It wasn't until I hit the 5 kilometre marker that I found my rhythm. It was accompanied by a short but brisk breeze that made the hairs on the back of my neck stand on end. I felt a tingling through my body as endorphins started flooding my system. By this point the route was lined with spectators supporting us by clapping, cheering, and making noise in whatever way they could. It created a beat that, up until this point, I was missing. It is usually provided by my iPod blaring away distracting my mind from the perils of road running. However, headphones were banned from this event so in the absence of my usual friend the spectators took over. It is hard to explain the motivation and rhythm that these cheering spectators can give you when you are struggling physically. For the next few kilometres I felt like they were sweeping me through the streets of London beckoning me to eventually pass the finish line, something that felt almost impossible a few kilometres before. I was riding high until about 7.5km when the course ran parallel to the finish line taking us past the end point and away from it in the opposing direction. This was mental torture, you would think that by seeing the finish line it would motivate me even more but quite the opposite was happening; it felt like every step from now on was taking me physically further away from it. I was essentially running away from the finish line. Every bone in my body was rebelling and questioning why this was happening. We were so close that, on passing, I could see some of the tired faces of those who had completed the course, relieved and happily yelling encouragement to those who were passing by: "Not much longer", "You are doing so well", "Not far now". And, it wasn't just me that hit a lull at this point, I could hear others commenting that running past the finish line was torturous!
Not long after my first encounter with the finish line, the course turned a corner leaving the final straight well behind me and hitting the 8km mark. Only two kilometres stood between me and the end. Seeing that sign motivated me no end and, from nowhere, the fire in my belly ignited, endorphins radiated throughout my body and my stride got longer, knees higher and my speed increased. From this point on I literally covered the last two kilometres in no time at all, running down Whitehall with my head held high and a smile on my face. Not long later I flung myself head first through the finish line completing the first 10km circuit of my challenge thus far. What greeted me was an orchestra of cheers, clicks from the official finish line photographer and a lady cradling a tray of water bottles. I had done it, I had finished, I was elated and happy to be there in 01:02:15. Not the fastest but completed none-the-less.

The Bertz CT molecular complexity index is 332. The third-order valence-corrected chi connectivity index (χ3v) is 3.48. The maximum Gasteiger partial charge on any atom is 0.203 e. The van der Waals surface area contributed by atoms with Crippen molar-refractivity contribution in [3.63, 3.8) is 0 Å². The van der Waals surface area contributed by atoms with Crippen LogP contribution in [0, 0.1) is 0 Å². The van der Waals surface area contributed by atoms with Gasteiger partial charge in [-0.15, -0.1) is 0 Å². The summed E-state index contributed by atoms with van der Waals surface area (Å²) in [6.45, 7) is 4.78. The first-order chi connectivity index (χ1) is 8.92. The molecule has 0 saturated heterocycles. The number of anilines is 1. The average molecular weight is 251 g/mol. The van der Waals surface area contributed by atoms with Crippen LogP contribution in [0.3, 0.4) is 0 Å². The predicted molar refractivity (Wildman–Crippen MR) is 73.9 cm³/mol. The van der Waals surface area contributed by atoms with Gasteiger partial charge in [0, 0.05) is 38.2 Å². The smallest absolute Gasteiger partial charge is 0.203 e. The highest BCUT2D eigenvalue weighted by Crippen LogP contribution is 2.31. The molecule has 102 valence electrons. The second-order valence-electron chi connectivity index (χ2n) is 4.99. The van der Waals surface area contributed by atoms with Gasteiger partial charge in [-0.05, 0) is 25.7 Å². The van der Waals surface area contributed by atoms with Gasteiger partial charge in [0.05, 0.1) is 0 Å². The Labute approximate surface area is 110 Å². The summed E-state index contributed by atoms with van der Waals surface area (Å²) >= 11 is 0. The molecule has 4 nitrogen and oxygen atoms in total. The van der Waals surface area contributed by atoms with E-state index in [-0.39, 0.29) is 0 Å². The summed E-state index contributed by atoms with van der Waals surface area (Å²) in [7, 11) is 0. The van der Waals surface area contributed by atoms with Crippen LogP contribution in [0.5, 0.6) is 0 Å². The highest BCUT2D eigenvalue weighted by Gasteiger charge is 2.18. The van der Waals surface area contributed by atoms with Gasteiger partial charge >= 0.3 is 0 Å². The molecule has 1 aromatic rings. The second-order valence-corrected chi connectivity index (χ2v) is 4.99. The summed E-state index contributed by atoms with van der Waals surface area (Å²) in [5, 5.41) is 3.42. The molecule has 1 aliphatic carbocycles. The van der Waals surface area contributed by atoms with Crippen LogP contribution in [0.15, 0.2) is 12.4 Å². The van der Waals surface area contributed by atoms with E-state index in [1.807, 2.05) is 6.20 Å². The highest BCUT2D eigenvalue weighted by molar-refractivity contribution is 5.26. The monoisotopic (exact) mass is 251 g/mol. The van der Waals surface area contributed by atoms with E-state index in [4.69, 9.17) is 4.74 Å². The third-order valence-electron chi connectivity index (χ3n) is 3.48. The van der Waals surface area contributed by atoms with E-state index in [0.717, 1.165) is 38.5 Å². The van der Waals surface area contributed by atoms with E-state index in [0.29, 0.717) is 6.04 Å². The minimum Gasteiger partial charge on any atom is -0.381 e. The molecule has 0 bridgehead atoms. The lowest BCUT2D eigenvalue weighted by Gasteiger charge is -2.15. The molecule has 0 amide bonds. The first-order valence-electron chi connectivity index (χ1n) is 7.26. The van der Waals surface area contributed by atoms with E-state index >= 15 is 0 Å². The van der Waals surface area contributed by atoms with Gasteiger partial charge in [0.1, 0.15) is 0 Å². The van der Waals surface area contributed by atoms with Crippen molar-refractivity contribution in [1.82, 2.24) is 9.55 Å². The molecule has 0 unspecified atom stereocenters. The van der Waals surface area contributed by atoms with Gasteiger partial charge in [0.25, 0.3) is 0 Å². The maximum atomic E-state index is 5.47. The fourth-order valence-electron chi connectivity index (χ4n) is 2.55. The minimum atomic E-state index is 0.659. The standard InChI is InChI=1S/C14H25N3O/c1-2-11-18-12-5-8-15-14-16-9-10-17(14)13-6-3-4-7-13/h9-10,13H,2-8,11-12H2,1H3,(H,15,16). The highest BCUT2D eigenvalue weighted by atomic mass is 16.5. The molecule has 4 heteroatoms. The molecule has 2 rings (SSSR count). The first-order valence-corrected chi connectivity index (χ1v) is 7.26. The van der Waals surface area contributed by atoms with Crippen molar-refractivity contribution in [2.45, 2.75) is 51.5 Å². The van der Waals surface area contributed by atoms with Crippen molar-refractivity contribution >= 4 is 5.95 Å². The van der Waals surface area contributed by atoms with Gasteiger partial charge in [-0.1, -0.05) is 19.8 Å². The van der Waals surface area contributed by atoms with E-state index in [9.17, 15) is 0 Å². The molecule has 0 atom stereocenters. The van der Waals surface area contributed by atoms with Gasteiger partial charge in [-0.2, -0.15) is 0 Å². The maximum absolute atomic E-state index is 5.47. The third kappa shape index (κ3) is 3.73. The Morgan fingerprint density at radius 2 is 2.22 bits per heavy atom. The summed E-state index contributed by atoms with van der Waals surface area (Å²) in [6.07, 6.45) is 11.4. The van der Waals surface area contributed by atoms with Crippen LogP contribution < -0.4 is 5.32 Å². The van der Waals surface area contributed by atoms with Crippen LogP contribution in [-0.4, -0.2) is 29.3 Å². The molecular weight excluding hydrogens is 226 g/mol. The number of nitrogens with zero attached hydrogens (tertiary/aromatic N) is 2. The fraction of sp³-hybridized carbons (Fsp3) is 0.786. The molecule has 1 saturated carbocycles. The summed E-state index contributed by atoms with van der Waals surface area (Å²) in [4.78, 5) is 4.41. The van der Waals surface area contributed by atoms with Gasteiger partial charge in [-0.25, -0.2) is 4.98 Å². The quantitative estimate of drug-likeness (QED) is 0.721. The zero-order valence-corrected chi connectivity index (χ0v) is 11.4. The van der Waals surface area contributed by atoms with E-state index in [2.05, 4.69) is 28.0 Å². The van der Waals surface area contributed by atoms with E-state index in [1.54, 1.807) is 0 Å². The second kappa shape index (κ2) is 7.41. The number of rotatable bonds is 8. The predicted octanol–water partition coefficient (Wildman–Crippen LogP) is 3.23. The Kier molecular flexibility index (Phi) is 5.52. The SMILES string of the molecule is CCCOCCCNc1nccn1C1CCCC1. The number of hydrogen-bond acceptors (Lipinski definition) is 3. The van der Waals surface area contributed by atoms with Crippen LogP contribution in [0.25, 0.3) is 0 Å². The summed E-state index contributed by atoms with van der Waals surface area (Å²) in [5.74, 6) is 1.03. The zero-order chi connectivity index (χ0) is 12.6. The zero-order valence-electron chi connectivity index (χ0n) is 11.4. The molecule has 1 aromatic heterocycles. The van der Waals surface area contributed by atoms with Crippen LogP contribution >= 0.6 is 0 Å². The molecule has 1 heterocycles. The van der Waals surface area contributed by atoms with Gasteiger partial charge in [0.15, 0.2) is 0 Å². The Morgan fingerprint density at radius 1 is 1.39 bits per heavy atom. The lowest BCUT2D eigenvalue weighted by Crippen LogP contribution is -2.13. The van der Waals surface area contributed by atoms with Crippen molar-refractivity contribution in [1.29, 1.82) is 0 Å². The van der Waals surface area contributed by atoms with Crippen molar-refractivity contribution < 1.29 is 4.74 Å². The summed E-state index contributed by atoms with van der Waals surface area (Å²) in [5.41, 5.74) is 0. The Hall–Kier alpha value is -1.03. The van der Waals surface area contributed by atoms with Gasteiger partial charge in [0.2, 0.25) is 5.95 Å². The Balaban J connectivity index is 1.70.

The whole circuit was a mental rollercoaster that was made even more so by the inability to lose myself in music. It was hard but not impossible and I have come away looking forward to my next event in 7 days time. All the while remembering that these shorter circuits are in preparation for the big half marathon that is waiting to greet me in Newcastle in September. I still have a lot of work to do in order to build up to that mammoth 13.1 miles but I do have time between now and then to get there.
Let's not forget, the running is only half the challenge with the other half celebrating the charity sector and the fantastic work that they do for so many millions in this country and around the world. As stated before, I would like to raise £1000 for charity and I am leaving it in your hands as to which charity will receive your money. All you have to do is donate to a charity of YOUR choice and let me know WHO received it and HOW MUCH was donated and I will add it to the total. This is a way to support as many different charities as possible as there are so many out there doing fantastic work. The power is in YOUR hands. Donate to something that you feel strongly about or maybe something that affects you or a loved one. Let this be an opportunity to help them out whilst motivating me to continue pounding those streets in order to prepare to take on challenges that are usually way out of my league. All I ask is when you do donate just drop me an email stating the details so that I can add it to my list in order to hit my £1000 target to support the charity sector.
Thank you in advance for any donation that you give. And, thank you for all the encouragement that you have given me in the past and during my current and next run on the calendar, it really is appreciated.
1. The Royal Mail Greenwich Park Run: 5km (May 24th) (Completed: 28 minutes)
2. The Vitality British London Run: 10km (July 12th) (Completed: 01:02:15)
3. The Morrisons Great Newham Run: 10km (July 19th)
4. The Morrisons Great North Run: 13.1 miles (September 13th)